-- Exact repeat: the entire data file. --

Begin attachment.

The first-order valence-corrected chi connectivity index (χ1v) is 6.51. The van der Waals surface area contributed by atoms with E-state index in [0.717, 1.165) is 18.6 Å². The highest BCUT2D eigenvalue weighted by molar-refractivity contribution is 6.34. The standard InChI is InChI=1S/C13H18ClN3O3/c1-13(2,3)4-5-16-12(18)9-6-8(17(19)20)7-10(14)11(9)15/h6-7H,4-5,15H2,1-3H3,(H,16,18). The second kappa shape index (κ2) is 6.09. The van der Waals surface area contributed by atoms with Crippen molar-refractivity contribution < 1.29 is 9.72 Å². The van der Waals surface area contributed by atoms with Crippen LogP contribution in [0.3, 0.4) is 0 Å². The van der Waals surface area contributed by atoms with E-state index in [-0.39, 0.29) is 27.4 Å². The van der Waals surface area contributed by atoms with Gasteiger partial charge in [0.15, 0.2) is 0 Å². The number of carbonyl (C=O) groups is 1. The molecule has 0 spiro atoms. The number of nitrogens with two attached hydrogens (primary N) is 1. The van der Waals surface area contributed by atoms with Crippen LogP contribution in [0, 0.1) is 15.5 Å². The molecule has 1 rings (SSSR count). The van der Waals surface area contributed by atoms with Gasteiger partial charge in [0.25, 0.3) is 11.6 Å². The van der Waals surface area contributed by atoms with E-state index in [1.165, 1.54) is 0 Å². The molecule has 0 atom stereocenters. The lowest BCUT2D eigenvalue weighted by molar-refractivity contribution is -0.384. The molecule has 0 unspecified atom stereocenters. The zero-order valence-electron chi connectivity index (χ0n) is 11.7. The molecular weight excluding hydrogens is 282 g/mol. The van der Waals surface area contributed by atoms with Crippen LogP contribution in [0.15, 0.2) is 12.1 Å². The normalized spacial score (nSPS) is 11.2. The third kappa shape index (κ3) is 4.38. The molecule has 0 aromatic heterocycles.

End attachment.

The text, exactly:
The first-order valence-corrected chi connectivity index (χ1v) is 6.51. The van der Waals surface area contributed by atoms with E-state index in [0.717, 1.165) is 18.6 Å². The highest BCUT2D eigenvalue weighted by molar-refractivity contribution is 6.34. The standard InChI is InChI=1S/C13H18ClN3O3/c1-13(2,3)4-5-16-12(18)9-6-8(17(19)20)7-10(14)11(9)15/h6-7H,4-5,15H2,1-3H3,(H,16,18). The second kappa shape index (κ2) is 6.09. The van der Waals surface area contributed by atoms with Crippen molar-refractivity contribution < 1.29 is 9.72 Å². The van der Waals surface area contributed by atoms with Crippen LogP contribution in [0.3, 0.4) is 0 Å². The van der Waals surface area contributed by atoms with E-state index in [-0.39, 0.29) is 27.4 Å². The van der Waals surface area contributed by atoms with Gasteiger partial charge in [0.15, 0.2) is 0 Å². The number of carbonyl (C=O) groups is 1. The molecule has 0 spiro atoms. The number of nitrogens with two attached hydrogens (primary N) is 1. The van der Waals surface area contributed by atoms with Crippen LogP contribution in [0, 0.1) is 15.5 Å². The molecule has 1 rings (SSSR count). The van der Waals surface area contributed by atoms with Gasteiger partial charge in [0.25, 0.3) is 11.6 Å². The van der Waals surface area contributed by atoms with E-state index in [1.165, 1.54) is 0 Å². The molecule has 0 atom stereocenters. The lowest BCUT2D eigenvalue weighted by molar-refractivity contribution is -0.384. The molecule has 0 unspecified atom stereocenters. The zero-order valence-electron chi connectivity index (χ0n) is 11.7. The molecular weight excluding hydrogens is 282 g/mol. The van der Waals surface area contributed by atoms with Crippen LogP contribution in [0.15, 0.2) is 12.1 Å². The normalized spacial score (nSPS) is 11.2. The third kappa shape index (κ3) is 4.38. The molecule has 0 aromatic heterocycles.